Sprint Center turns 5 & KC Star Celebrates 8 years as Sprint Center PR Rep

The Kansas City Star had a nice article in Sunday’s edition about Sprint Center.

A popular and financial success, Sprint Center turns five

It’s a good article that looks back at the history of Sprint Center and the activity at the arena for the last five years — the POSITIVE history. It barely touches on the negatives to the Sprint Center — the fact there never was going to be an anchor tenant and that Cordish was, at one time, furious with AEG. Some 8,000 LB gorilla sat on Cordish and they only make nice-nice now.

“When there is the right event at the Sprint Center, whether a concert or sporting event, the energy that comes off the arena is tremendous and can be felt throughout the Power & Light District and downtown as a whole,” said Nick Benjamin, executive director.

“We remain hopeful that we will be able to show off these synergies to the fans of an NHL or NBA team in the near future and continue to believe that downtown Kansas City is a worthy home for additional professional sports franchises.”

Remain hopeful? Translation “We drowning because we’re not getting nearly the traffic we were promised. Please send help.”

The Star follows up with an editorial that would make any J-school professor teaching Public Relations proud.
The Star’s editorial | Sprint Center has been a success story for KC

The Sprint Center has been a big success even though Kansas City has not landed a major league basketball or hockey franchise.

Put another way, the still-gleaming arena has helped energize downtown since it opened five years ago largely because it doesn’t host a permanent sports team.

Oh, you’re f* kidding me?

Metropolitan area residents have had opportunities to see top concerts featuring all kinds of music — along with the circus and monster truck extravaganzas.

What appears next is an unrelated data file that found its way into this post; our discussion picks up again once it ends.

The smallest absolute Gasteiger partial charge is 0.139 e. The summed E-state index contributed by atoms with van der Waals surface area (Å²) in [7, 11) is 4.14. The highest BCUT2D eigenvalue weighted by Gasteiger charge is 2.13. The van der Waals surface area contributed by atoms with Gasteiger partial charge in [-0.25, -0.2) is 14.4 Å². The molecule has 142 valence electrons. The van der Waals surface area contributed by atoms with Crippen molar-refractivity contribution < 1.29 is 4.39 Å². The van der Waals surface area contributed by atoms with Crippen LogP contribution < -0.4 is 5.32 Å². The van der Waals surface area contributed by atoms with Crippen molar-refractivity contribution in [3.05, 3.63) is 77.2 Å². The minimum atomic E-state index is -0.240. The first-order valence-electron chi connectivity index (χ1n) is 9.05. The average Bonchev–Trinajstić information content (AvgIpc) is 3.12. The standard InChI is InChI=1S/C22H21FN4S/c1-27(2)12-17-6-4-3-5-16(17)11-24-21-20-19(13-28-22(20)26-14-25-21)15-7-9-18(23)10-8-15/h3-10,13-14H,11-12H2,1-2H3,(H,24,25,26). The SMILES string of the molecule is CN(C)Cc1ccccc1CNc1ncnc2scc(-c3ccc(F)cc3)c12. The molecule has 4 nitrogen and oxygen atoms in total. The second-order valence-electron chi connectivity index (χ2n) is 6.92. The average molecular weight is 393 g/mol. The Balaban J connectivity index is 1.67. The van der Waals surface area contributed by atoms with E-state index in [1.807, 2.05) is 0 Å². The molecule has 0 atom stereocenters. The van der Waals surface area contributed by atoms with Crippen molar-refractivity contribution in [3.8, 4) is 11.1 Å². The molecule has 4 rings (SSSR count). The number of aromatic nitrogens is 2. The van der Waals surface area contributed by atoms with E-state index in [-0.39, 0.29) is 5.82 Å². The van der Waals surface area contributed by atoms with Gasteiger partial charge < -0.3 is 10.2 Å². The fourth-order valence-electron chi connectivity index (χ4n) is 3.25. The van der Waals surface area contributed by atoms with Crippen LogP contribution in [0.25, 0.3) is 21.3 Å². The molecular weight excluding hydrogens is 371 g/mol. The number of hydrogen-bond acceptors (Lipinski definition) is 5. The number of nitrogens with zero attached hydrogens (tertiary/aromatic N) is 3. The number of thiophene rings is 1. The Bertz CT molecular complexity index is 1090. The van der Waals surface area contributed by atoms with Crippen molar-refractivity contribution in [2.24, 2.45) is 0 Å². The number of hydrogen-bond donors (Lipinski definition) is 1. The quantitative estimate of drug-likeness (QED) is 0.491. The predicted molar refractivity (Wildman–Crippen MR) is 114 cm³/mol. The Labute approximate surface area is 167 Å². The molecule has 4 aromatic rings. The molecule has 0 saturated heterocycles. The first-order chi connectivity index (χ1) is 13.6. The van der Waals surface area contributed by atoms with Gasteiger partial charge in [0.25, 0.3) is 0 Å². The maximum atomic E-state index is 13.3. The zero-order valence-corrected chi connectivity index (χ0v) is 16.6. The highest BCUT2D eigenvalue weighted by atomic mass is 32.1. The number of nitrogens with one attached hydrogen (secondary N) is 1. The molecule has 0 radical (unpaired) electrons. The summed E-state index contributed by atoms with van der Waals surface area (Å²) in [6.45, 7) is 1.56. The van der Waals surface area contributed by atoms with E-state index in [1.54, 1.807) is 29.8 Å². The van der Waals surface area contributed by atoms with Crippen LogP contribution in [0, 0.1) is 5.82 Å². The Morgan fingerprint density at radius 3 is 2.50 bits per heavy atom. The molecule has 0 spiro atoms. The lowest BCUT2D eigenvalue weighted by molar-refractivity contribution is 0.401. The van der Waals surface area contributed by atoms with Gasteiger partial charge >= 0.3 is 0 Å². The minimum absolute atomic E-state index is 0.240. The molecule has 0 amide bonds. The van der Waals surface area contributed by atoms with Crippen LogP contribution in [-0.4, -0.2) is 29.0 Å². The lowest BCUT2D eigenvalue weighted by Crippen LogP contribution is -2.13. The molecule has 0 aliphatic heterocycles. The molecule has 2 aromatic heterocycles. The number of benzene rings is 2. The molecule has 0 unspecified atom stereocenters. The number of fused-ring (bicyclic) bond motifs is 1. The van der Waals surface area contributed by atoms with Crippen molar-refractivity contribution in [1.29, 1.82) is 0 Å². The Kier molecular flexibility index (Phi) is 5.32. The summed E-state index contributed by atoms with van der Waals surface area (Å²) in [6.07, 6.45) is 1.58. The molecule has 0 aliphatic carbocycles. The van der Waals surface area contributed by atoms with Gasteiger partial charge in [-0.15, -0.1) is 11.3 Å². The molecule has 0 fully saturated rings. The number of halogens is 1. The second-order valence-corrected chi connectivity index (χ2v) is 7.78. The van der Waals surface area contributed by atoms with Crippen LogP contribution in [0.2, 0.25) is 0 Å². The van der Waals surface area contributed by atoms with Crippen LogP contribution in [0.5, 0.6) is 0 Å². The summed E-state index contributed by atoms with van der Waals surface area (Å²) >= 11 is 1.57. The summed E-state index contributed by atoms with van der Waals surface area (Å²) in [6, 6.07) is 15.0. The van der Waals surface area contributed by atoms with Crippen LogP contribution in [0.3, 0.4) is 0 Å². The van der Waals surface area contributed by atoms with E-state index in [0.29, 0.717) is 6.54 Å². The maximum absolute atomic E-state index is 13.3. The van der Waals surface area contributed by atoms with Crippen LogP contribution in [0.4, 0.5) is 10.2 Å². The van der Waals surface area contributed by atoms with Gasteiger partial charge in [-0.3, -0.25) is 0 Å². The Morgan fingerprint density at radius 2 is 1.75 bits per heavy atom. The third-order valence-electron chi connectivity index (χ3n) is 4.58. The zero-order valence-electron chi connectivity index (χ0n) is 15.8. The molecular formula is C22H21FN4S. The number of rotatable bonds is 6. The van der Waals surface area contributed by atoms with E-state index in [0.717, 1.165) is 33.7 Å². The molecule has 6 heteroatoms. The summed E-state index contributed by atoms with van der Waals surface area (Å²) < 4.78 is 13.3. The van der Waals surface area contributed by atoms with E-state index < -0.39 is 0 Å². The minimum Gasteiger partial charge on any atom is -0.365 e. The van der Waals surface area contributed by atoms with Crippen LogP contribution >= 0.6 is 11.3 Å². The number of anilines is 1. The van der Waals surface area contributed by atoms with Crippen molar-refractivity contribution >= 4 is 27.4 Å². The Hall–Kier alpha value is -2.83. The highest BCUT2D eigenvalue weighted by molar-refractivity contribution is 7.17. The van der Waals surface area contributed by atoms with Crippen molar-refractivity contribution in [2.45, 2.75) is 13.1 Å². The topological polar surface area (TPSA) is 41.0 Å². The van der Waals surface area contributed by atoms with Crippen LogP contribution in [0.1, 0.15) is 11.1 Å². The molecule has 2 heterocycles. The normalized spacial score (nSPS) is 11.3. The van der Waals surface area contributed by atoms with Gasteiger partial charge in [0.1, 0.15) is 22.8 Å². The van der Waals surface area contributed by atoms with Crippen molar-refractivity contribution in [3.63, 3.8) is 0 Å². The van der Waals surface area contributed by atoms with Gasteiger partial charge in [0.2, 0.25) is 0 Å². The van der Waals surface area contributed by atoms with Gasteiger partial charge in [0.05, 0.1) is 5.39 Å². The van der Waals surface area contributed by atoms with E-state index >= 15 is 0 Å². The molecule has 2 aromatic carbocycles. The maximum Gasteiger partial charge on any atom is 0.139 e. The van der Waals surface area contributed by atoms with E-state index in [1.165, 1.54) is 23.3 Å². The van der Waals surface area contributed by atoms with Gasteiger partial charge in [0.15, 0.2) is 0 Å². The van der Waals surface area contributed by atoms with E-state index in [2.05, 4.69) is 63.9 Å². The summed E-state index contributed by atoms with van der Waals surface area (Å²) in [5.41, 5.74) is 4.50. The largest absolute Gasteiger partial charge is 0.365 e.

Opportunity to see concerts. Sure. I loved Pearl Jam, Kiss and a few other events I’ve been to at Sprint Center. It’s a wonderful arena. But, circus’ and Monster truck extravaganzas? I know we have a large contingent of K-State fans in KC, but we’re going to be proud of monster truck extravaganzas.

Hint to the KC Star Editorial Board — If we had an NHL or NBA team WE’D STILL HAVE THOSE F* EXTRAVAGANZAS!! They’d be at Kemper, numnuts. You know, the mothballed arena the city is still paying for? Just like the circus and monster truck extravaganzas and even Cirque Du Soleil were at Kemper before. This statement makes it sound like this cowtown never had a good event prior to Sprint Center. WE DID, idiots. Cirque, David Bowie, Sprintsteen, REM, U2, Billy Joel & Elton John, NHL preseason games, the FINAL FOUR — I could go on and on about the great shows that I’ve seen in Kansas City’s indoor arena. Did we miss some shows? Sure. But to make the intimation that we didn’t have these shows in the past is absolute deception. Heck, I went to Disney on Ice a few years ago at Kemper after Sprint Center opened and you know what? It was great!! With fewer dates the arena was clean and well run. And, it didn’t take me 20 minutes to get in the door the way it does before a Sprint Center event.

AEG kept its word by pumping in tens of millions of dollars toward building the arena.

Yes, but as your own story points out, AEG won’t upgrade the arena’s televisions or seating bowl electronics.